Sunday, January 16, 2011


Thanks to Webb From the Garden Bench for bringing the issue of shadeism to my attention. In my post My 2011 blog project, I mentioned a six year old girl who felt she wasn't pretty because she didn't curl her hair or wear lip gloss.  In the above documentary a four year old girl already believes white skin is beautiful and is unsatisfied with her own brown skin.  The video was originally posted on Vimeo:

It is an introduction to the issue of shadeism, the discrimination that exists between the lighter-skinned and darker-skinned members of the same community. This documentary short looks specifically at how it affects young women within the African, Caribbean, and South Asian diasporas. Through the eyes and words of 5 young women and 1 little girl - all females of colour - the film takes us into the thoughts and experiences of each. Overall, 'Shadeism' explores where shadeism comes from, how it directly affects us as womyn of colour, and ultimately, begins to explore how we can move forward through dialogue and discussion.
The concept of shadeism isn't new to me. I remember reading about colonialism in the Caribbean and how afterwards lighter-skinned people were rewarded with better employment while those with darker skin had to work in the sugar cane fields. It is even mentioned in my most recent read When Everything Changed: The Amazing Journey of American Women from 1960 to the Present by Gail Collins:
It was hard to avoid noticing that Spelman girls were not only extremely well-behaved; they were also, in general, extremely light-skinned. “The best of all possible worlds is that you are light as you can be, you have green eyes, or light brown, and you have long straight hair,” said Gwen Robinson, who was dark-skinned and who found that the male students from neighboring colleges were cruelly dismissive. (Pg. 136)

I even remember my own paternal grandmother preferring her blond fair-skinned grandchildren over her brown-haired olive skinned grandkids. At the time, I thought it was because the fairer children looked more like her side of the family, but now I believe her preference was due to skin color.  She preferred those who looked German over those who looked French. I also remember her telling me to stay out of the sun; don't tan your beautiful white skin.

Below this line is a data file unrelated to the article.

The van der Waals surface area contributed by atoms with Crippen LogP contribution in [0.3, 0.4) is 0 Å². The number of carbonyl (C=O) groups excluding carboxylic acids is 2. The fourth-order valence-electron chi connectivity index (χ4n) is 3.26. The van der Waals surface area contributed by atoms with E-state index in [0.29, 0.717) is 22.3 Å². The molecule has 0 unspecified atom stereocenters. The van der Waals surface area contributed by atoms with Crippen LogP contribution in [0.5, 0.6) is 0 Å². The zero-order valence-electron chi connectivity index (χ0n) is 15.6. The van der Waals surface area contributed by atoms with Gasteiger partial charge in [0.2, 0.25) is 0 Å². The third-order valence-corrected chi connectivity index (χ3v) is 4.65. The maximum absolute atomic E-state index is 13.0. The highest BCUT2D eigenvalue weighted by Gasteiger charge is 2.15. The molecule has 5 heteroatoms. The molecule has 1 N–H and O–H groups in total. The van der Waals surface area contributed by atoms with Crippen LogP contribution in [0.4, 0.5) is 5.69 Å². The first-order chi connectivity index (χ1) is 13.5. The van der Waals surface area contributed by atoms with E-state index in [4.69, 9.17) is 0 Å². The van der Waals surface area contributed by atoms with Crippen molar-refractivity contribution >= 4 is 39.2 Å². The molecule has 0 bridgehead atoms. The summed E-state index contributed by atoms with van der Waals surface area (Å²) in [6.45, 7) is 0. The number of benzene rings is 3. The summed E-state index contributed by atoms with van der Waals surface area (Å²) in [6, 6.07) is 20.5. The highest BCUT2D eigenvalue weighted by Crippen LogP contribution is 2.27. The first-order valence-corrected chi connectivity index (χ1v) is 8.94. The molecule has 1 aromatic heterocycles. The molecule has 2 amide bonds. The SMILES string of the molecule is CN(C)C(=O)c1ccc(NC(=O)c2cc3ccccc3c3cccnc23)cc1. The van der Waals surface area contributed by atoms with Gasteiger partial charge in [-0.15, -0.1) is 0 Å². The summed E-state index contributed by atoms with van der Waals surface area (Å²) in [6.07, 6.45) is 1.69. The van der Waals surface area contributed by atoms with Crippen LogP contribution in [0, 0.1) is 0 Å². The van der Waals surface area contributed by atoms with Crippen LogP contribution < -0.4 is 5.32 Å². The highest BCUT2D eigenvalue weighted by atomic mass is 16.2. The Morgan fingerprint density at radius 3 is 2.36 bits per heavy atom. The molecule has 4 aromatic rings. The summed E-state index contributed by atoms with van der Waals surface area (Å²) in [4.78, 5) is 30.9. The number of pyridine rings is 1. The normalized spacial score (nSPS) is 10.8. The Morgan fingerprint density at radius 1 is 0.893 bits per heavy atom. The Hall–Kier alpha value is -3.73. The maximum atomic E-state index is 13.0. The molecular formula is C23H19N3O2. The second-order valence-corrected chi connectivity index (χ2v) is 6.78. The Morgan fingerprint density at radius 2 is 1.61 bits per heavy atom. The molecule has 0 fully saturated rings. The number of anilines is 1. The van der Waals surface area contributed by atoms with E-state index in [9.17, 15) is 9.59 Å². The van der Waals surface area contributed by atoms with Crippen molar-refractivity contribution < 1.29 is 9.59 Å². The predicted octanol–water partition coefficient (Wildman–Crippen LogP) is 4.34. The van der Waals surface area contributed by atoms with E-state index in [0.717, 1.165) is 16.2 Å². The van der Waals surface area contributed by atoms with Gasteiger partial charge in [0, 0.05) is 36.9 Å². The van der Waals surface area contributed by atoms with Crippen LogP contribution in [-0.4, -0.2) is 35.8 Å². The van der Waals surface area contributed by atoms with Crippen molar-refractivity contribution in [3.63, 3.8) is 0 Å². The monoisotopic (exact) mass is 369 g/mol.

In another disturbing video, A Girl Like Me, a mother and her two daughters eleven and six all use skin lightening creams. As pointed out in the above documentary skin bleaching creams are harmful not only to a person's identity, but their skin. Please see the health threats of unapproved bleaching creams which describes the health and skin problems that may result from using these creams.  And most importantly tells us:
The best approach to be able to avoid the unwanted effects of bleaching creams is actually not to use them when it is not essential. Skin whitening ought to be used solely for skin issues.
How do we move forward?
In Shadeism part 2, Nayani Thiyagarajah suggests the first step is coming together and asking questions along with:

- Sharing stories
- Challenging what has been taught
- Changing our way of thinking

And most importantly:
There is strength in each of us our skin tones included and after centuries of trying to change ourselves, trying to blend in and trying to be accepted the time has come to collectively challenge the idea that beauty comes in only one form.
Also, please see Vivianne's post Shadeism - Unraveling the Color Barrier and read about her experience with shadeism.  She asks, "Why do we do this to ourselves and our children? Isn't there enough to battle against already?" and "Let's stop this now and cut the crap out."


  1. You know I agree 100%. Great post. Wish we could make it our 2011 project to do away with all the isms that cause young women to doubt their own worth.

  2. Webb, how right you are. Imagine what could be accomplished if there was no such thing as isms. For fun I looked up Merriam-Webster’s definition of ism:
    1: a distinctive doctrine, cause, or theory

    2: an oppressive and especially discriminatory attitude or belief <we all have got to come to grips with our isms —

    Also, the link to Vivianne’s post is now working, so I am adding it to my post.

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  4. Darlene,
    I hadn't heard of the label, "shadeism" until Webb brought it to my attention.

    I was always jealous of my much darker cousin who tanned easily. I was the pink skinned girl who had to sit in the shade because I burned. It was the 70's and tanned skin was in.

    Interesting though about your relatives. I am reading Lisa See's book "Snow Flower and the Secret Fan" about life in China in the 19th century. Even the woman in the book want their baby's skin to have the clear pale skin of the white jade stone rather than the ruddy complexions of the working man.

  5. I have been aware of this issue my whole life as it is very common in the black community. I did not know it had a name. I find it very interesting that it is common in other cultures as well. Especially as you mentioned some preferring those who look more german than french.

    Thanks for linking up for Flashback Friday.